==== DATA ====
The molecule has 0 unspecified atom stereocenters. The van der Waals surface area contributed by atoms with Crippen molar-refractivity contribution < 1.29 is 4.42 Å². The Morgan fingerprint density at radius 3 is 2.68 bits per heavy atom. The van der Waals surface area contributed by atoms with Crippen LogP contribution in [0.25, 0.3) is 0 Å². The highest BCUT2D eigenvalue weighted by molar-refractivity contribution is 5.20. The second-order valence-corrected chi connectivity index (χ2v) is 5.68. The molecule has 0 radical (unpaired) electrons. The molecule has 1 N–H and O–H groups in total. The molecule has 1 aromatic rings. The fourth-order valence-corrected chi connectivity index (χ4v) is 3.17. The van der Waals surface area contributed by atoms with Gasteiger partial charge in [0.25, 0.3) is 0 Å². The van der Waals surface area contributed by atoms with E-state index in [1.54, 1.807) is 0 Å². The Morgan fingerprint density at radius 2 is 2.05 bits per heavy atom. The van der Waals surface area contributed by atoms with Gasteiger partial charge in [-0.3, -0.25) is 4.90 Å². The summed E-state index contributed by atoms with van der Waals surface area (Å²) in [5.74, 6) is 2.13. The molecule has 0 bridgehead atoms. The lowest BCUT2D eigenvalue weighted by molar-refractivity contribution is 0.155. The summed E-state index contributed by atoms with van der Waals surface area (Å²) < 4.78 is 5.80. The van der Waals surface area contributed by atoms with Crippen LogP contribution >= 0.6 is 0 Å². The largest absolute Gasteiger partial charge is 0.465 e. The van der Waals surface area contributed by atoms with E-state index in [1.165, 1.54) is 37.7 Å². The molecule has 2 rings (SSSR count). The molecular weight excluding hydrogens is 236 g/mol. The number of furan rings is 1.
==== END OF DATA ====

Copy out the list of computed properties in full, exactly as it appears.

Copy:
The molecule has 0 unspecified atom stereocenters. The van der Waals surface area contributed by atoms with Crippen molar-refractivity contribution < 1.29 is 4.42 Å². The Morgan fingerprint density at radius 3 is 2.68 bits per heavy atom. The van der Waals surface area contributed by atoms with Crippen LogP contribution in [0.25, 0.3) is 0 Å². The highest BCUT2D eigenvalue weighted by molar-refractivity contribution is 5.20. The second-order valence-corrected chi connectivity index (χ2v) is 5.68. The molecule has 0 radical (unpaired) electrons. The molecule has 1 N–H and O–H groups in total. The molecule has 1 aromatic rings. The fourth-order valence-corrected chi connectivity index (χ4v) is 3.17. The van der Waals surface area contributed by atoms with Gasteiger partial charge in [0.25, 0.3) is 0 Å². The van der Waals surface area contributed by atoms with E-state index in [1.54, 1.807) is 0 Å². The Morgan fingerprint density at radius 2 is 2.05 bits per heavy atom. The van der Waals surface area contributed by atoms with Gasteiger partial charge in [-0.3, -0.25) is 4.90 Å². The summed E-state index contributed by atoms with van der Waals surface area (Å²) in [5.74, 6) is 2.13. The molecule has 0 bridgehead atoms. The lowest BCUT2D eigenvalue weighted by molar-refractivity contribution is 0.155. The summed E-state index contributed by atoms with van der Waals surface area (Å²) < 4.78 is 5.80. The van der Waals surface area contributed by atoms with Crippen LogP contribution >= 0.6 is 0 Å². The largest absolute Gasteiger partial charge is 0.465 e. The van der Waals surface area contributed by atoms with E-state index in [1.165, 1.54) is 37.7 Å². The molecule has 2 rings (SSSR count). The molecular weight excluding hydrogens is 236 g/mol. The number of furan rings is 1.